The Town’s consultant, Municipal & Financial Services Group, will appear before Council in January, to respond to Council’s questions on ways to lower utility rates.
At an October 17 Town Council meeting to review and discuss options, Purcellville Town Manager Rob Lohr talked about availability fees from more growth as a way to defray the rising cost of Town utility rates.
Council Member Nedim Ogelman reacted to Lohr’s statement, saying that using more tap fees or building more residential units to get out of the infrastructure trap does not make sense. Services and their costs become more complex as the community grows, said Ogelman.
Ogelman challenged the notion that growing the Town would drop utility rates, and the Town’s consultant agreed. Said Ogelman, “I am also hearing that you have to keep on adding more lines, and that to me feels like a contradiction. If you just keep on getting more people to move in, then there is not some magic line that says the unit costs will go down. So, this whole idea that if we have more tap fees or we build more units, that we are going to get ourselves out of this infrastructure trap – that doesn’t make sense to me.”
Eric Callochia with The Municipal & Financial Services Group, the Town’s consultant on utility rates then said, “You are absolutely correct.”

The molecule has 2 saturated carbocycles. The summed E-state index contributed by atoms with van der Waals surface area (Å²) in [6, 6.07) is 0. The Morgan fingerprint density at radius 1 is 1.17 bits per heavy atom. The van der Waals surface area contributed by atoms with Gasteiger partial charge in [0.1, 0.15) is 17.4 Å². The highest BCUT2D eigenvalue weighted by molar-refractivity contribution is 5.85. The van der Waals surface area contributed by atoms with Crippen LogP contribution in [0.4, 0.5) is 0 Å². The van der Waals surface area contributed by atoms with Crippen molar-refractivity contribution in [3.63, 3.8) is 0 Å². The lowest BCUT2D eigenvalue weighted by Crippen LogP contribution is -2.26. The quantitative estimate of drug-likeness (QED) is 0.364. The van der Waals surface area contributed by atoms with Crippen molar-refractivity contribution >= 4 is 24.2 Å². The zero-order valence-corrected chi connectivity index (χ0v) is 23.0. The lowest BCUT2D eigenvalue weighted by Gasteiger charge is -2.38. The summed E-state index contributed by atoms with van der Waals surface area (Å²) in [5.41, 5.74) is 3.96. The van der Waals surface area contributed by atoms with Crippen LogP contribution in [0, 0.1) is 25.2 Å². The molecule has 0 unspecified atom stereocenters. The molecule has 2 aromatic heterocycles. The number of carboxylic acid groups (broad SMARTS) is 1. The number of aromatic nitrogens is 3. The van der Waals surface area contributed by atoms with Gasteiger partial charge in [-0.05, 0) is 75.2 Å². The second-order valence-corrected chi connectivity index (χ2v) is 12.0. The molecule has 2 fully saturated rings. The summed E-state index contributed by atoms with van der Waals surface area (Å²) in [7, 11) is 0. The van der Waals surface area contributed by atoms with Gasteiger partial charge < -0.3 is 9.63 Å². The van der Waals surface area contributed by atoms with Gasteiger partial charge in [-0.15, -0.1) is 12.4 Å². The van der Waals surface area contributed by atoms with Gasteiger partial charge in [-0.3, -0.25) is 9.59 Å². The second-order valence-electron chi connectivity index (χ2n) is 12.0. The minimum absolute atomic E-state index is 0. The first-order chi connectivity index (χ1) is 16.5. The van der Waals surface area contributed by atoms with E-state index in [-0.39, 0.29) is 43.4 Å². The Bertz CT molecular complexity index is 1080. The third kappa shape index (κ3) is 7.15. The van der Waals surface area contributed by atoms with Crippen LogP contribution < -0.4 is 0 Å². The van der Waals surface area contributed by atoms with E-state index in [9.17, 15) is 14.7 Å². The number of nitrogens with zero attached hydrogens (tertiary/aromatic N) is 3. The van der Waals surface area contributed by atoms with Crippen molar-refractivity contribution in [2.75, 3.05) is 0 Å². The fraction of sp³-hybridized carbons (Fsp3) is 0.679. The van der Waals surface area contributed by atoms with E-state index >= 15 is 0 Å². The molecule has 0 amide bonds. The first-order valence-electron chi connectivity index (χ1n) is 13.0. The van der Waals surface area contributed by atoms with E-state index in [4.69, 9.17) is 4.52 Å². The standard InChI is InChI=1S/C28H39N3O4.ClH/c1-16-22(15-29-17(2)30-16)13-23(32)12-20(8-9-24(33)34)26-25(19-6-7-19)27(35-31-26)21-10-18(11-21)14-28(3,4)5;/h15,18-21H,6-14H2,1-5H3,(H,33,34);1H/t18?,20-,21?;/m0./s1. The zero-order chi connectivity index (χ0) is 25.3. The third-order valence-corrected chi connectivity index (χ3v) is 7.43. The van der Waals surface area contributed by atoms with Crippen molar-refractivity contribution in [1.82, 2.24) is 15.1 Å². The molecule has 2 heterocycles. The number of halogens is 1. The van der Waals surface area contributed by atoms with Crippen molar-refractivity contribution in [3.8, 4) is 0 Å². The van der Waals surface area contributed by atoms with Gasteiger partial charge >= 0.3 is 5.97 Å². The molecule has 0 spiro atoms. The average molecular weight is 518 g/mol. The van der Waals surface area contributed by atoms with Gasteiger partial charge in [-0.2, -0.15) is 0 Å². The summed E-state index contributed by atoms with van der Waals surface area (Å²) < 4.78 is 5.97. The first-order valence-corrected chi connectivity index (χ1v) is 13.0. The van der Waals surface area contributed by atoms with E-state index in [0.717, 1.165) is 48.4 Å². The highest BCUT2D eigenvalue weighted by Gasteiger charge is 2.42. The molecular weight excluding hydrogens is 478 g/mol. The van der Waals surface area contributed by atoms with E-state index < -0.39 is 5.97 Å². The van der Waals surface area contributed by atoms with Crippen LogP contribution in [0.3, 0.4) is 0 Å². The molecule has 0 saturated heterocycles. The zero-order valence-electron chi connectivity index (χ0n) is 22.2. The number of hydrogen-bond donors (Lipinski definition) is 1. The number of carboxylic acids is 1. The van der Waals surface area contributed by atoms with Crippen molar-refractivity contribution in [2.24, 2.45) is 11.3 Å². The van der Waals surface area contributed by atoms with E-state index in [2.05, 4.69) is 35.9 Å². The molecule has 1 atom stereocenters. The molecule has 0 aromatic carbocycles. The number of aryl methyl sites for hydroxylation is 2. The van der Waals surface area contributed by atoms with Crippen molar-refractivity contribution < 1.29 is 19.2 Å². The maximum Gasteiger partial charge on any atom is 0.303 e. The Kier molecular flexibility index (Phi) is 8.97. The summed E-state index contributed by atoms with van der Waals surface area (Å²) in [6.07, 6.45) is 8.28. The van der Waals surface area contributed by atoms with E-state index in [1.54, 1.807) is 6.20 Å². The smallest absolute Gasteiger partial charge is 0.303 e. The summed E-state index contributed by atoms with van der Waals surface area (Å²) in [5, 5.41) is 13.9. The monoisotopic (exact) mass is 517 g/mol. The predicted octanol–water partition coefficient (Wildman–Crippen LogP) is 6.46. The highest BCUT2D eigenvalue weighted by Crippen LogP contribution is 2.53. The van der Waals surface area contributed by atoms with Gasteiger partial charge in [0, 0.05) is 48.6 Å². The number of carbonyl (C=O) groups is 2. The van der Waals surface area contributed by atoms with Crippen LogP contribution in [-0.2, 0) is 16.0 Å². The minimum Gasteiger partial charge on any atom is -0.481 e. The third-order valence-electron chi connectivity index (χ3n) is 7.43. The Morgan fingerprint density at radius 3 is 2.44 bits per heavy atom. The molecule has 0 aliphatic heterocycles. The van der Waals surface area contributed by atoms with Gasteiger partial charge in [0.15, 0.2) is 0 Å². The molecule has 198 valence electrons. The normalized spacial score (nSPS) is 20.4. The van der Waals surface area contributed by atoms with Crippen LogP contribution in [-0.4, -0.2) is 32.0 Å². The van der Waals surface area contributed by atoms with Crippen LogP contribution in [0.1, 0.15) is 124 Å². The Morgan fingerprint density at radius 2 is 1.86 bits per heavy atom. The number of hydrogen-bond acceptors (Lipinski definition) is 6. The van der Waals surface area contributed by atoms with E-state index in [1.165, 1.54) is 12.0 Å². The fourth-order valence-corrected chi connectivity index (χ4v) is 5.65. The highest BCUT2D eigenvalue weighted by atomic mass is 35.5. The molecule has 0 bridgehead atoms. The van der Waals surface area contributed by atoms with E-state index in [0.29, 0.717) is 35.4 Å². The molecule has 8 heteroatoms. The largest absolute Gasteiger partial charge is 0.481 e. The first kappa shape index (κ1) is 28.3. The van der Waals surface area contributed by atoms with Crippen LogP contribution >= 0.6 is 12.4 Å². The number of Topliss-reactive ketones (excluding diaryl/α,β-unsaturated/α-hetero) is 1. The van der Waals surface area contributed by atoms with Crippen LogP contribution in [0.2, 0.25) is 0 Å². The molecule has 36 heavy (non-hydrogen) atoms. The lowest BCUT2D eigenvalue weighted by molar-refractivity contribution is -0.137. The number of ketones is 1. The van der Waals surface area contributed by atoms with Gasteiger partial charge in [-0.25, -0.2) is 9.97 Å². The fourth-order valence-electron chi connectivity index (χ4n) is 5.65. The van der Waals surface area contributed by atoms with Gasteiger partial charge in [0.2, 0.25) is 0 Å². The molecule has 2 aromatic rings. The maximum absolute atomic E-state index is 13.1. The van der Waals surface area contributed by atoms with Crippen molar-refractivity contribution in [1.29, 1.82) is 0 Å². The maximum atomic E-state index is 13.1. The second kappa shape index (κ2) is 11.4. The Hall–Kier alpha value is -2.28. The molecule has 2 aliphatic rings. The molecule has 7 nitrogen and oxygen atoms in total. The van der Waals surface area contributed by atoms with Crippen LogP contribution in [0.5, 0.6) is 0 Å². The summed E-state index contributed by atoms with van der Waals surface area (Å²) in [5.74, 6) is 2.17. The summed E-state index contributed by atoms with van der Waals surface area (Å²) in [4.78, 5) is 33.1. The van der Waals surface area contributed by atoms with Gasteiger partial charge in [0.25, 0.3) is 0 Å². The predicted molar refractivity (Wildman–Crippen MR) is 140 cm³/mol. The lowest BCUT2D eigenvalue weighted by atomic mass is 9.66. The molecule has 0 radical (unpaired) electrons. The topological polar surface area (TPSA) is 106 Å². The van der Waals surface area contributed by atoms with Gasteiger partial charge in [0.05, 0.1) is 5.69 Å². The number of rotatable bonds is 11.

Continued Ogelman, “And something that is being said quite a bit, ‘Well if we just develop a bit more … that is something that will drop the rates …’ this is not that economy of scale situation where the unit cost will go down.”
Council Member Ryan Cool said, “I am hearing the whole argument which is what I have been hearing for years: That we can just keep building our way out of debt, which is complete nonsense. What level have you hit capacity where you have to completely build again?” Cool continued, “You have to look at things holistically; you just don’t build a hundred homes, and your day is solved. You just brought on $30 million debt, and you have a bigger problem than you had when you started.”